For many African cultures, a ceramic vessel means more than just a “pot.” As this exhibition demonstrates, it is an object of economic and social value, a visualization of spiritual beliefs, and a compelling medium for expressing and playing out issues of gender. Pottery and its associated activities permeate traditional African societies and village life, just as the mass media invade all aspects of Western daily life. By investigating the ceramic practices of several African societies, we can gain a fuller understanding of the significance of visual culture in Africa, and how Africans mold gender issues into artistic forms.
This exhibition presents thirteen African pots from the Tang Teaching Museum’s permanent collection, organized according to three gender-specific themes: (1) domesticity, ceramic techniques, and economy; (2) African pottery’s relationship to the female body; and (3) ritual practices and the gendering of the spirit realm. In addition, the exhibition features a shrine dedicated to Mami Wata, a water goddess worshiped widely throughout Africa, and whose shrines often call for the addition of figurative pottery.
These groupings should be thought of as fluid rather than fixed. Consider the Bamana pot exhibited here: its raised-relief animal motifs would typically indicate a ritual function, but on this example they bear no ritual significance. Instead, this domestic pot used for storing and serving water features lizard and snake motifs merely to suggest its water-related function.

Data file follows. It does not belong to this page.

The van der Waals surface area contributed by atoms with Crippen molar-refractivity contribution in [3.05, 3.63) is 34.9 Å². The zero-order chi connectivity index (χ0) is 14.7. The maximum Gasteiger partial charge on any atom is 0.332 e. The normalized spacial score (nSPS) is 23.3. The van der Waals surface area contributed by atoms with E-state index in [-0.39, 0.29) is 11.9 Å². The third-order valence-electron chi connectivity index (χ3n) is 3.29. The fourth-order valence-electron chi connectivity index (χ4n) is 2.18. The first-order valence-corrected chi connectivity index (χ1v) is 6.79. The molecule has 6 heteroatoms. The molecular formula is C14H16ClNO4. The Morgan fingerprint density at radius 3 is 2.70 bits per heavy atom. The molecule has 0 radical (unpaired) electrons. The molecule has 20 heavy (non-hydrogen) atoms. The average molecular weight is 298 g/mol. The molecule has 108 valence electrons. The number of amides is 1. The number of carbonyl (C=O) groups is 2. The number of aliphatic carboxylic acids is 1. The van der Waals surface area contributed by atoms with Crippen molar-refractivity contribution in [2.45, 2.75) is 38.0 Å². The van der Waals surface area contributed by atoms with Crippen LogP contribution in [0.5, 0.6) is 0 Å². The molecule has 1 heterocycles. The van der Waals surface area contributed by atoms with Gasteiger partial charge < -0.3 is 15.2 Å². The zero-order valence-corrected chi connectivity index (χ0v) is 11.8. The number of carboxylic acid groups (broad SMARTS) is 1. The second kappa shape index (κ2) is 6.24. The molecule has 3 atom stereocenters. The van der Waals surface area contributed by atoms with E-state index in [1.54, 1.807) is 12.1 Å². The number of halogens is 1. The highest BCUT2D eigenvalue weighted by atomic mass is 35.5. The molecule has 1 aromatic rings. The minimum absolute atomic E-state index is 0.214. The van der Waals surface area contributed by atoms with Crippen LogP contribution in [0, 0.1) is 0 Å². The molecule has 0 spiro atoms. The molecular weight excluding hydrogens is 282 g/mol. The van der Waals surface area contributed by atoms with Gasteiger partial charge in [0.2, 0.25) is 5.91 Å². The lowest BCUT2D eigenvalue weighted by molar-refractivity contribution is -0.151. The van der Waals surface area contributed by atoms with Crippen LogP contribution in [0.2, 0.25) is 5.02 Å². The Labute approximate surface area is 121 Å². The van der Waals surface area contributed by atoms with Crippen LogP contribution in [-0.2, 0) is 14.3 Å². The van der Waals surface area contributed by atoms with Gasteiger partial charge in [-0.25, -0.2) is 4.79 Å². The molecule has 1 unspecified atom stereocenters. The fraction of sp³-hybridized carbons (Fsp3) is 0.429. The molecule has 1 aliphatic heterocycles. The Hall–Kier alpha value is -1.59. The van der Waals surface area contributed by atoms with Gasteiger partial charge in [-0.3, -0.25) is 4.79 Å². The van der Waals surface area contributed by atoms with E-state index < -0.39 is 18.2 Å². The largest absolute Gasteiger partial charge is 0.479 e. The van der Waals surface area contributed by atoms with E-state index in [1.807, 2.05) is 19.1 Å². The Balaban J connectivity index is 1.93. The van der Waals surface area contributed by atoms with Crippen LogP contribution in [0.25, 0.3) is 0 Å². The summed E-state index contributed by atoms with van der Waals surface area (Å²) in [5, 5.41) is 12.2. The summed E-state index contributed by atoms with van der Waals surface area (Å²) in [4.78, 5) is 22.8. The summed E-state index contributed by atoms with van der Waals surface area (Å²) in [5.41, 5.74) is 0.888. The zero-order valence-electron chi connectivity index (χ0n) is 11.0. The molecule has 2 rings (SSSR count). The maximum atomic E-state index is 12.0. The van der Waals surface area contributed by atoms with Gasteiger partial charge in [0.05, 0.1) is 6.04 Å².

As with the Bamana pot illustrated here, the intersections of these themes also allow the six black Zulu beer pots on view to participate in any or all of the exhibition’s three categories, an interplay highlighted by the pots’ gender-specific production and use. Although women create the pots and often control beer consumption, men offer them as bridewealth, so this duality collapses the borders between the domestic and ritual spheres. Ultimately, these pots embody a multiplicity of economic, social, and spiritual meanings and uses, all communicated through their aesthetic form.